In March 2024, Canada’s unemployment rate climbed to 6.10%, up from 5.80% in February. This marks the highest rate since October 2021 and exceeds market expectations of 5.90%. This aligns with the Bank of Canada’s projections and strengthens the case for rate cuts.


CPI (Inflation)

One of the most important indicators for the BOC is the average price change for a market basket of consumer goods. BOC is most interested in ensuring that inflation is under control as this hugely influences their rate decisions, and they target a range of 2-3% as a benchmark for an acceptable level of inflation.

Inflation has been decreasing steadily, but most recent data shows CPI at 2.90% for March, up slightly from 2.80% in February. The good news is that this increase was expected by the market and primarily due to an increase in gas costs given the current economic climate and conflicts. Also worth mentioning is that when you remove the volatile elements in the CPI, then we’re running at 1.50%, which is well below the target.

This is within the BOC’s target range of keeping inflation between 2-3% and a positive sign that the higher rates are having the intended effect on the market.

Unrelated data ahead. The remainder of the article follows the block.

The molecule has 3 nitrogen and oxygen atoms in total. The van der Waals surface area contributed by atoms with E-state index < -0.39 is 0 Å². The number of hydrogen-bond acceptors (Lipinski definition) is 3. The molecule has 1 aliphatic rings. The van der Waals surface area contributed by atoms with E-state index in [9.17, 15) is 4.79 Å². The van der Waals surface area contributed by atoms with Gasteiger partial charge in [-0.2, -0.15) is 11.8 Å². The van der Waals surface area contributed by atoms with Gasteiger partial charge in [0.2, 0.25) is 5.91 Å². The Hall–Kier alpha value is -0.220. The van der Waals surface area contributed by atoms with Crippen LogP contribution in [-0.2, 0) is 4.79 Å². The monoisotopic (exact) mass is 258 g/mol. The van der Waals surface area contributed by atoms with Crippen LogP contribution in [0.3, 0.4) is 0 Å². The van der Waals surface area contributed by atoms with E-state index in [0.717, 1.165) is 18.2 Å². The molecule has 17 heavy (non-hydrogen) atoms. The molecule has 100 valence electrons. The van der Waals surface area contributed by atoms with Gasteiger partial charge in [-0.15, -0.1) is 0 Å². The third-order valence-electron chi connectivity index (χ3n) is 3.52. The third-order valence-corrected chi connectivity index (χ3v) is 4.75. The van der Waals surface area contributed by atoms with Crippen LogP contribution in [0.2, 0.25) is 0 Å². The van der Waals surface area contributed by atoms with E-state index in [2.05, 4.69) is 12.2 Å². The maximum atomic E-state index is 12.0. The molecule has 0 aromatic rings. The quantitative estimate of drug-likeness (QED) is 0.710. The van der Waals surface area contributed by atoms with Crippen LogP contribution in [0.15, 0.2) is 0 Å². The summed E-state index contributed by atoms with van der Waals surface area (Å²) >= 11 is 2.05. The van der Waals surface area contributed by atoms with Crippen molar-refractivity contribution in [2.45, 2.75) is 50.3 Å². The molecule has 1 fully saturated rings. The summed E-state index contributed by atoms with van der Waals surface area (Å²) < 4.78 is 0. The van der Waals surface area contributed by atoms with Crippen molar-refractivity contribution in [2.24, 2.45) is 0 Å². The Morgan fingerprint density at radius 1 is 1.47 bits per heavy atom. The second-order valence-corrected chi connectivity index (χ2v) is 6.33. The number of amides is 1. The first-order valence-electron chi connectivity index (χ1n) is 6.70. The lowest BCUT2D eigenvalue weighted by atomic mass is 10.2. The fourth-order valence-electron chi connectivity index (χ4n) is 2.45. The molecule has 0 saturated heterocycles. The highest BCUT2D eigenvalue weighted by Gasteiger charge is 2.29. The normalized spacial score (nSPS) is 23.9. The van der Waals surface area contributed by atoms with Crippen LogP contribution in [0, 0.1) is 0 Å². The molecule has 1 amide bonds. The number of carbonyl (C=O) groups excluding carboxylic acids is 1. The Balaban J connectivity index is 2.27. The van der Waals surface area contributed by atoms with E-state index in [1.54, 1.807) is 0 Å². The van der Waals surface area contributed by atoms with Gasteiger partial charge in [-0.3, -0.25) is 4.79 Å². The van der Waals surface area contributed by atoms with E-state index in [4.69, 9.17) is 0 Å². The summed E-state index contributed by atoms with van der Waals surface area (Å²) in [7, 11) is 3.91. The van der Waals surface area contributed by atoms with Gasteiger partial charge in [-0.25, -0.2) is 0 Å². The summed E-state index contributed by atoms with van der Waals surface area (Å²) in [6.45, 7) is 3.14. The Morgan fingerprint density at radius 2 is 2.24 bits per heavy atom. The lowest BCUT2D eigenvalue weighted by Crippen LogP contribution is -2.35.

Economic Forecasts

Economic forecasts are an excellent tool for understanding where rates could end up. These should be reviewed with caution, as data changes very quickly, but they are very helpful in attempting to predict what type of mortgage to consider.


On average, most economists from major banks anticipate a decrease in rates ranging between 0.58% to 1.00% by the end of 2024 compared to current levels. The average forecast suggests a drop of 1.00% by the year’s end, with some projections indicating a potential decrease of 2.45% by the end of 2025. Currently, the overnight rate stands at 5.00%, and the Prime rate is at 7.20% for most banks. A rate decrease would be a huge break for variable-rate mortgage holders.


A 0.25% decrease in rates anticipated around June or July would translate to approximately $20 less in monthly interest payments for every $100,000 balance, providing some relief to both Canadians and businesses grappling with higher-rate loans.


Why a variable rate solution could be the best option today

Over the past two years, those with variable rates have witnessed their mortgage rates climb by nearly 5%, significantly impacting their mortgage payments. Given the roller coaster ride of the past 24 months and the conventional advice to opt for a fixed rate, the notion of considering a variable rate may seem counterintuitive to many.

Given the high likelihood that rates have peaked and the widespread anticipation of rate decreases in 2024, now could be the optimal moment to reconsider a variable rate.